An investigation code-named “Operation Car Wash” was begun in Brazil in 2014 that targeted senior managers and company processes at Petroleo Brasileiros S.A. (NYSE: PBR), better known as Petrobras, one of the world’s largest producers of crude oil and gas. Early results cost many Petrobras executives their jobs and led to the impeachment and removal from office of former President Dilma Rousseff in 2016. Her predecessor as president, Luiz Inacio Lula da Silva, was jailed as a result of the Car Wash probe.
Now the investigation apparently has roped in some of the world’s biggest companies. According to a Wednesday morning report in The Wall Street Journal, mining giant and commodity trader Glencore and commodity trading houses Vitol and Trafigura are being investigated for paying millions of dollars in bribes to Petrobras employees and outside middlemen in exchange for better trading contract deals.
The Wall Street Journal report is based on a November study by watchdog group Global Witness that reviewed hundreds of court documents related to the Car Wash investigation.
According to Global Witness, London-based Glencore is accused of paying bribes totaling $5.1 million to Petrobras employees and middlemen, Switzerland-based Vitol is accused of paying $5.1 million in bribes and Singapore-based Trafigura is accused of paying out $4.1 million to acquire deals for trading petroleum products and renting storage tanks.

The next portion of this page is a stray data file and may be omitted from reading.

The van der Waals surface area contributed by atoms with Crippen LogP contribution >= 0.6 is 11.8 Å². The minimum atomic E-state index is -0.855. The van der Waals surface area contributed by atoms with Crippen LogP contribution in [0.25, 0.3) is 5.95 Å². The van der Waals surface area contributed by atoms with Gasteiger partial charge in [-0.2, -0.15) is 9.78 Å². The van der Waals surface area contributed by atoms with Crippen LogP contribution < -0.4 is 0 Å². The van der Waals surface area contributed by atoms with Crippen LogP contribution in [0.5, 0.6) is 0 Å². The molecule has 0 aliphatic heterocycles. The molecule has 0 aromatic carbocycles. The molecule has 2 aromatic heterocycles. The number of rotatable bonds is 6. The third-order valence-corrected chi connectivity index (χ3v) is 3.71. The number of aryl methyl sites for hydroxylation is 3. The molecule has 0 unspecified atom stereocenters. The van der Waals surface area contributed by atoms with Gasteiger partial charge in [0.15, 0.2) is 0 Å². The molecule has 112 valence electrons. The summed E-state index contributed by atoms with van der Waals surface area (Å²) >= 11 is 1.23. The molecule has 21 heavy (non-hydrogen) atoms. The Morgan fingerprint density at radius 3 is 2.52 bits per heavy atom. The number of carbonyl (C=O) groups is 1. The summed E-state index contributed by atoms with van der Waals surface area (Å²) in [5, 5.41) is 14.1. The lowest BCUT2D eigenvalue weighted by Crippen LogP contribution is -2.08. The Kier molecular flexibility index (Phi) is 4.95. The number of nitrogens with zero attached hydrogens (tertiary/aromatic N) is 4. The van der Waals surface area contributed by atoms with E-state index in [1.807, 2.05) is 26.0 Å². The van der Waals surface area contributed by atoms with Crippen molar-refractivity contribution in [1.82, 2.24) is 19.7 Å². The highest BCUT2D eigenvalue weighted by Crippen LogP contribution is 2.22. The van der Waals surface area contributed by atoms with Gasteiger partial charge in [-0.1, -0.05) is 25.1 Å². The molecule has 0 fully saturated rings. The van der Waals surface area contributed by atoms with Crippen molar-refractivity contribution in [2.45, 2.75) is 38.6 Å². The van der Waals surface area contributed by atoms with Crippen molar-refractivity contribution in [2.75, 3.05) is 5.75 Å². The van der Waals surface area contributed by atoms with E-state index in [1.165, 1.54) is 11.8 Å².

Daniel Balint-Kurti, head of investigations for Global Witness, said:
The world’s three biggest commodities traders stand accused of paying millions in bribes to secure deals with Brazil’s national oil company, in one of the biggest corruption scandals of all time. This comes as no surprise to us. We’ve repeatedly uncovered how commodities traders engage in murky deals with dubious middle-men. It’s now time for prosecuting authorities in all relevant jurisdictions to get their act together and clean up the oil business.
Operation Car Wash has also revealed that 28 major corporations paid kickbacks to Petrobras employees in return for contracts to build the company’s production infrastructure. According to Global Witness, at least £1.4 billion ($1.78 billion).
The Wall Street Journal cites Brazilian prosecutor Athayde Ribeiro Costa who said at a press conference, “The main executives of the trading companies had total and unmistakable knowledge (of the bribes).”
Glencore and Trafigura declined to comment on the latest story. Vitol said only that it is cooperating with authorities in the investigation.